Once an image is included in a Word document (as opposed to being linked to it), it becomes part of that document. Extracting that image for re-use, is not insurmountable. You can, for example, save the document as a web page, which will separate the component parts out of the document as files (from Word 2000 on), or you could use the following ingenious method which fellow Word MVP Suzanne Barnhill came across, which only appears to have one minor caveat mentioned below at the relevant point.
The method which works in both Word 2003 and 2007 (and probably earlier versions) on the Windows XP platform. I have not tested it with Windows Vista. It entails simply selecting the image and, with the left mouse button depressed, dragging it to a visible part of the Windows desktop. Obviously you will have to have Word windowed at the time in order to be able to see a part of the desktop.
When you release the mouse button you will see the following dialog:
On clicking yes, you will be given the option to save the image in a folder of your choice. The original image name is not retained. You can either choose the name offered or use your own name.
Having clicked 'Save' you will be presented with a further dialog. On this dialog select 'No'.
I tested the effect of selecting 'Yes' and found that it screwed up my desktop settings to such an extent that I had to perform a System Restore to get it back as I had had it previously. I didn't bother to test it again.
The image is saved at the same size as the original image. Compare the full size screen capture at the start of this method, with the finished item below:
Word's new file format is XML and when you save a document in Word 2007/2010's default DOCX format, you are in effect saving a zip file that contains all the elements of the document. You can easily extract the files from that zipped file by opening it with a zip utility such as WinRar or Winzip - or if you change the file extension from DOCX to ZIP recent Windows versions should be able to open it directly.
The image files (provided they are real images and not shapes or autoshapes) are stored in a sub folder called Media and can be extracted and renamed for re-use:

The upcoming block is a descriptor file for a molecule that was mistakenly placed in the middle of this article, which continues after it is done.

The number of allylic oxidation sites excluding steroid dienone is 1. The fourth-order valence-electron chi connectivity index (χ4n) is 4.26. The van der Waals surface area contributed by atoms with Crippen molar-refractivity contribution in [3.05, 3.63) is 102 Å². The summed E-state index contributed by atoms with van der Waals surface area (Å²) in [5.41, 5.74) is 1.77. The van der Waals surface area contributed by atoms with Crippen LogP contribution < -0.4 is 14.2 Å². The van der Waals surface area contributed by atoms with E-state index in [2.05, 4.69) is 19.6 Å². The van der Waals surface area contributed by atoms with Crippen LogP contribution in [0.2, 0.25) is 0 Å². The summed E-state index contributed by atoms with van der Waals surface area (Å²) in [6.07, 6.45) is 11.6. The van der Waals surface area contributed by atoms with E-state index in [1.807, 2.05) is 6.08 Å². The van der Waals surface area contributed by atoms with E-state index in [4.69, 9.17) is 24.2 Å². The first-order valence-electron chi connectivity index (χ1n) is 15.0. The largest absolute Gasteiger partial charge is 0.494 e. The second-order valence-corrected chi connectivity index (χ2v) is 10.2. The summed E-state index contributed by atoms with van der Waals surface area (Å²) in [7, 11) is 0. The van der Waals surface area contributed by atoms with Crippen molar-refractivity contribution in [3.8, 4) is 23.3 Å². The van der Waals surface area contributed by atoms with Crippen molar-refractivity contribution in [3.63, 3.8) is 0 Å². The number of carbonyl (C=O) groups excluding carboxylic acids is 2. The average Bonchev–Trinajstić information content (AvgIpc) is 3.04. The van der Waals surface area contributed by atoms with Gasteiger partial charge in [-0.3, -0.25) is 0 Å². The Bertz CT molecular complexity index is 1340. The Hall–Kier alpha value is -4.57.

You can use this method to extract images from DOC format documents, provided you save them from Word 2007/2010 as DOCX format with the compatibility option unchecked first.
This essentially similar method may be used with Word 2007, but the above method is simpler, so the following is more applicable to Word 2003 and earlier. It relies on the fact that html is also comprised of a number of separate elements, though in this case the folders are not compressed.
The File menu has an option to save as a web page. The default option for this function is the single page web format, hence the suggestion to save the document in the manner described.
The images will be saved in a sub folder of the folder into which the document is saved which will have a name based on the filename chosen i.e. <Filename>_files.
This is the default setting and is controlled from Tools > Options > General > Web Options (see illustration).
Save the document as a webpage (File > Save As). In the following example, I have used the name Extract.htm. The sub folder in this case will therefore be called Extract_files.
The files will not be visible in the 'save as' dialog, but you can view them in the File > Open dialog with the file type set to 'all files' (as below), the Insert Picture dialog or by using Windows Explorer.
This alone will extract the images, but the original resolution no longer applies. You can improve the resolution of the extracted images by setting the web options from the 'Tools' sub menu of the file save window (or from Word Tools > Options > General > Web Options). Select the 'Pictures' tab and choose the largest screen size available, and in the 'Pixels per inch' box, type '300' - see illustration:
The resulting image may not have the resolution of the originally inserted image, but it should produce an acceptable image file.
Word users with PowerPoint can use that application as an aid to extracting images individually with the possibility of improving the resolution compared with the above quick and dirty method.
Select the image in the Word document and paste it into an otherwise blank PowerPoint slide. Right click the resulting image and choose Save as Picture.
This provides the option to save the image in a number of compatible formats of which EMF (Enhance Windows Metafile) may produce the best results.
An alternative approach has been developed by fellow MVP Stephen Lebans, which is well worth investigating.
There are several approaches one can take to extract images from Word documents, much depends on the document format, and in many cases the results may not be identical to the original image.